Skip to main content

Sign up for our newsletter.

Quality journalism. Progressive values. Direct to your inbox.

water protectors

A federal court in North Dakota recently dismissed a lawsuit brought by an energy company against Greenpeace and individual protesters. (Photo: Speak Freely/ACLU)

The Dakota Access Pipeline Company Is Abusing the Judicial System to Silence Dissent

Protesters and advocacy groups have the right to freely and vigorously criticize their opponents, even when their speech threatens to subvert corporate interests

In a win for free speech, a federal court in North Dakota recently dismissed a baseless $900 million lawsuit brought by the Dakota Access Pipeline company against Greenpeace and a number of individual protesters. The company should have learned its lesson. Instead, it refiled the case in state court.

These cases offer a grim reminder of our responsibility to hold companies accountable when they abuse the judicial system with stunt litigation transparently designed to intimidate and bankrupt their critics.

These meritless cases are textbook examples of "Strategic Lawsuits Against Public Participation," or SLAPPs. This tactic is increasingly used by corporations to silence critics with expensive legal actions.

The pipeline company, Energy Transfer LP, filed the lawsuit in 2017 against Greenpeace organizations and others, including individual Standing Rock protesters. It relied on defamation law and the Racketeering Influenced and Corrupt Organizations (RICO) Act, a federal statute designed to prosecute mob activity.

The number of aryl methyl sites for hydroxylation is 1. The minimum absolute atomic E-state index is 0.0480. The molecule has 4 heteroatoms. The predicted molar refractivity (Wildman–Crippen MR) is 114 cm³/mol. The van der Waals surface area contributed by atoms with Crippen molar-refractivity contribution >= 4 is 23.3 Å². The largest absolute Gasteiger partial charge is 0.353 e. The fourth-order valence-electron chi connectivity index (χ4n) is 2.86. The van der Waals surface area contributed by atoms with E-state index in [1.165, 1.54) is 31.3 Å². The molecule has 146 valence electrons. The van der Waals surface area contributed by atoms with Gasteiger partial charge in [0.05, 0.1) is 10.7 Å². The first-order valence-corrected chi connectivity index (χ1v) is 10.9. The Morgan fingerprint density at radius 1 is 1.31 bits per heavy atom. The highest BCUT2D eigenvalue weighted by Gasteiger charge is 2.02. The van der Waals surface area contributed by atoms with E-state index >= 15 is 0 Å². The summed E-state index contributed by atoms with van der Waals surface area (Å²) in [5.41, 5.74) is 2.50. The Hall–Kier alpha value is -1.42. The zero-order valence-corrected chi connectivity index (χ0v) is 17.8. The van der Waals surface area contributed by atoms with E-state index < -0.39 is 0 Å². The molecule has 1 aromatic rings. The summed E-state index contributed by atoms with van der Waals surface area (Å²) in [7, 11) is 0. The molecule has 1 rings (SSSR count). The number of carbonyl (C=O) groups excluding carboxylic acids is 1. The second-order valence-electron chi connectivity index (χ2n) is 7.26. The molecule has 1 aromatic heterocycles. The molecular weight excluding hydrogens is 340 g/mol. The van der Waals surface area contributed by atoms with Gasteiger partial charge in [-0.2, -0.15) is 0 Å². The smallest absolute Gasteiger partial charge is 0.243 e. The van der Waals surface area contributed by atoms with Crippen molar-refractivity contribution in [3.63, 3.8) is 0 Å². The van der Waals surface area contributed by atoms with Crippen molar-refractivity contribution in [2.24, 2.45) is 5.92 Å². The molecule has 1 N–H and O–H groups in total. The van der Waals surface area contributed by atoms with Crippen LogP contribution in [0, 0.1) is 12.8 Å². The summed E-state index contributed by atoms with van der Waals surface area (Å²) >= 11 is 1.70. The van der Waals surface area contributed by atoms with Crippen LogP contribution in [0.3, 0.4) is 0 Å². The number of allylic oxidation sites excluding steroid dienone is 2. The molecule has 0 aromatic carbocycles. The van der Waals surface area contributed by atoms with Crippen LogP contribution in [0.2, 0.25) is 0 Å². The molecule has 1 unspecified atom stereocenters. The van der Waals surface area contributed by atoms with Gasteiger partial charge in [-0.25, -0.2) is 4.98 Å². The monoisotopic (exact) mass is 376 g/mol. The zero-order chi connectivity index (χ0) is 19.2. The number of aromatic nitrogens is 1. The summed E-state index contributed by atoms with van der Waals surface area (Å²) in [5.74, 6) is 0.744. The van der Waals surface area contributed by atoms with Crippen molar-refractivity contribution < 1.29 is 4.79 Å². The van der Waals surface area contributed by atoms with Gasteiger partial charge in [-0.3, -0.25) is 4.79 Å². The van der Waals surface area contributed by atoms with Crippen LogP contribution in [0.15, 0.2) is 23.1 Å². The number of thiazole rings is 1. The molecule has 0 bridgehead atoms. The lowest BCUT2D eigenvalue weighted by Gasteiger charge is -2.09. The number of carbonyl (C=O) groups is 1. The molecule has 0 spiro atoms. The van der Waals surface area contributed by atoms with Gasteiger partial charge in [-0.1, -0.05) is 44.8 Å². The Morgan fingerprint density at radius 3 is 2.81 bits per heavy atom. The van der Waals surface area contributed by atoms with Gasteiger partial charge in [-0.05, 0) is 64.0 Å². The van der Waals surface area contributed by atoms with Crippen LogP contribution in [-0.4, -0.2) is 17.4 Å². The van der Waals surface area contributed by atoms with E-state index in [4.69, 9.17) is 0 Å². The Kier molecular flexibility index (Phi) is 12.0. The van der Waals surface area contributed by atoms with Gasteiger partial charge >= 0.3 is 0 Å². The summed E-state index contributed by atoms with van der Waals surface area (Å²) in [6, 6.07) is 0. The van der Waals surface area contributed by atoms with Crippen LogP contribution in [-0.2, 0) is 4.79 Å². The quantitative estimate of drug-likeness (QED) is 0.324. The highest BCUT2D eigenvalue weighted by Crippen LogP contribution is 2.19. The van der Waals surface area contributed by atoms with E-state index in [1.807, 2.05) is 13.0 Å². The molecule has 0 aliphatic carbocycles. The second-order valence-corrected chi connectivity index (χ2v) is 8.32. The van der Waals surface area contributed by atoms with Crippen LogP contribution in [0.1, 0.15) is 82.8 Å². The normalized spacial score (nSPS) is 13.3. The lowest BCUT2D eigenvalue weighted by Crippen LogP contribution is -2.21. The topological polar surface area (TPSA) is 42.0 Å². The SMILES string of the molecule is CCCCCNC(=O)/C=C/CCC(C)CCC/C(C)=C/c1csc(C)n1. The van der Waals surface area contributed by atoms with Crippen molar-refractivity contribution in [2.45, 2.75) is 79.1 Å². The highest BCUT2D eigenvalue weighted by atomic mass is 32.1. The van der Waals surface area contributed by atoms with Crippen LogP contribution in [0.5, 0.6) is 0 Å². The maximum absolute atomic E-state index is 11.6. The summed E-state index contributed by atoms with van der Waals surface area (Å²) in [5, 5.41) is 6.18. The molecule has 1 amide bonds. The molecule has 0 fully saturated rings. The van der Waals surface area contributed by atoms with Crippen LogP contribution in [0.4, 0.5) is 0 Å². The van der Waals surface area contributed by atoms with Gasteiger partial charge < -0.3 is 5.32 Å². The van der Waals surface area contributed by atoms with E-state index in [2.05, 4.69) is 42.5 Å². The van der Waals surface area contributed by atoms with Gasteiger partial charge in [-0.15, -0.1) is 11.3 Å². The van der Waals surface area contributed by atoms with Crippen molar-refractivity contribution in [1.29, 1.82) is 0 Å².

The company alleged that Greenpeace and the other defendants, in criticizing the pipeline’s potential environmental and cultural damage to the nearby Standing Rock Sioux Tribe, engaged in a criminal network of fraud and misinformation. The 231-page complaint described the defendants as a "network of not-for-profits and rogue eco-terrorist groups."

The lawsuit rested on two theories, neither of which passed muster in federal court. First, the complaint argued that Greenpeace and the other defendants were engaged in a conspiracy to defraud the public and defame the company. Second, it claimed that the defendants were engaged in an "illegal Enterprise" targeting the company and should therefore be held liable for any illegal actions committed by those who simply shared a common opposition to the pipeline. 

These accusations, wild as they seem, would set a dangerous precedent if accepted: Not only might a different decision bankrupt defendants like Greenpeace—due to both litigation expenses and damages—and destroy the lives of the Standing Rock activists, but it could also erode the right of nonprofit organizations to speak out against corporate actions. Further, acceptance of the company's legal arguments would make any advocacy group potentially liable for the conduct of its supporters and fellow travelers, even without any evidence of direct coordination.

The ACLU, along with a coalition of public interest groups, filed a friend-of-the-court brief in support of Greenpeace and its partners and the individual Standing Rock protesters. We argued that Energy Transfer's claims violate the First Amendment, which prohibits companies from suing critics out of existence just because their message is anathema to the corporate interests of the plaintiff. We also told the court that the RICO Act can't be manipulated and exploited to suppress constitutionally protected speech.

The judge agreed and dismissed the case. His order concluded that "donating to people whose cause you support does not create a RICO enterprise," and that "posting articles written by people with similar beliefs does not create a RICO enterprise." The opinion chided the company for its hyperbolic complaint and vindicated the activists and organizations that sought to speak out on matters of serious public concern.